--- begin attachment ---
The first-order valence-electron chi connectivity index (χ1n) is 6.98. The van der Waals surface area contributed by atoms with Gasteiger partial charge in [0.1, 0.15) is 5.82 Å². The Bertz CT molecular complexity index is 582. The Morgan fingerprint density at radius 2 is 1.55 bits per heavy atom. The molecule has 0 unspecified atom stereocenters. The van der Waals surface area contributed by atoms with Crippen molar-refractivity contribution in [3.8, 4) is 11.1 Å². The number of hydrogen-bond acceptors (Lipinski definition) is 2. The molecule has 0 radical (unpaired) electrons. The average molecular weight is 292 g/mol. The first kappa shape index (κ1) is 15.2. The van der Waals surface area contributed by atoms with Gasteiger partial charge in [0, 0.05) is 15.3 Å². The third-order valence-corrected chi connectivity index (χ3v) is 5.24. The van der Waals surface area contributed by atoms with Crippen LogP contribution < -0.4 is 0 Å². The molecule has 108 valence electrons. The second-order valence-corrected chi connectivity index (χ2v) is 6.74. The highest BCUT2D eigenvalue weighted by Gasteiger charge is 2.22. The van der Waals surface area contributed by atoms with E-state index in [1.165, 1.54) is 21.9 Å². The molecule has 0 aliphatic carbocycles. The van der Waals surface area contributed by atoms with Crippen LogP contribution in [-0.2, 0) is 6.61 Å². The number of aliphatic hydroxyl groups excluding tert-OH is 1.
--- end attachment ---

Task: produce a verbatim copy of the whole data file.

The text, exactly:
The first-order valence-electron chi connectivity index (χ1n) is 6.98. The van der Waals surface area contributed by atoms with Gasteiger partial charge in [0.1, 0.15) is 5.82 Å². The Bertz CT molecular complexity index is 582. The Morgan fingerprint density at radius 2 is 1.55 bits per heavy atom. The molecule has 0 unspecified atom stereocenters. The van der Waals surface area contributed by atoms with Crippen molar-refractivity contribution in [3.8, 4) is 11.1 Å². The number of hydrogen-bond acceptors (Lipinski definition) is 2. The molecule has 0 radical (unpaired) electrons. The average molecular weight is 292 g/mol. The first kappa shape index (κ1) is 15.2. The van der Waals surface area contributed by atoms with Gasteiger partial charge in [0, 0.05) is 15.3 Å². The third-order valence-corrected chi connectivity index (χ3v) is 5.24. The van der Waals surface area contributed by atoms with Crippen LogP contribution < -0.4 is 0 Å². The molecule has 108 valence electrons. The second-order valence-corrected chi connectivity index (χ2v) is 6.74. The highest BCUT2D eigenvalue weighted by Gasteiger charge is 2.22. The van der Waals surface area contributed by atoms with E-state index in [1.165, 1.54) is 21.9 Å². The molecule has 0 aliphatic carbocycles. The van der Waals surface area contributed by atoms with Crippen LogP contribution in [-0.2, 0) is 6.61 Å². The number of aliphatic hydroxyl groups excluding tert-OH is 1.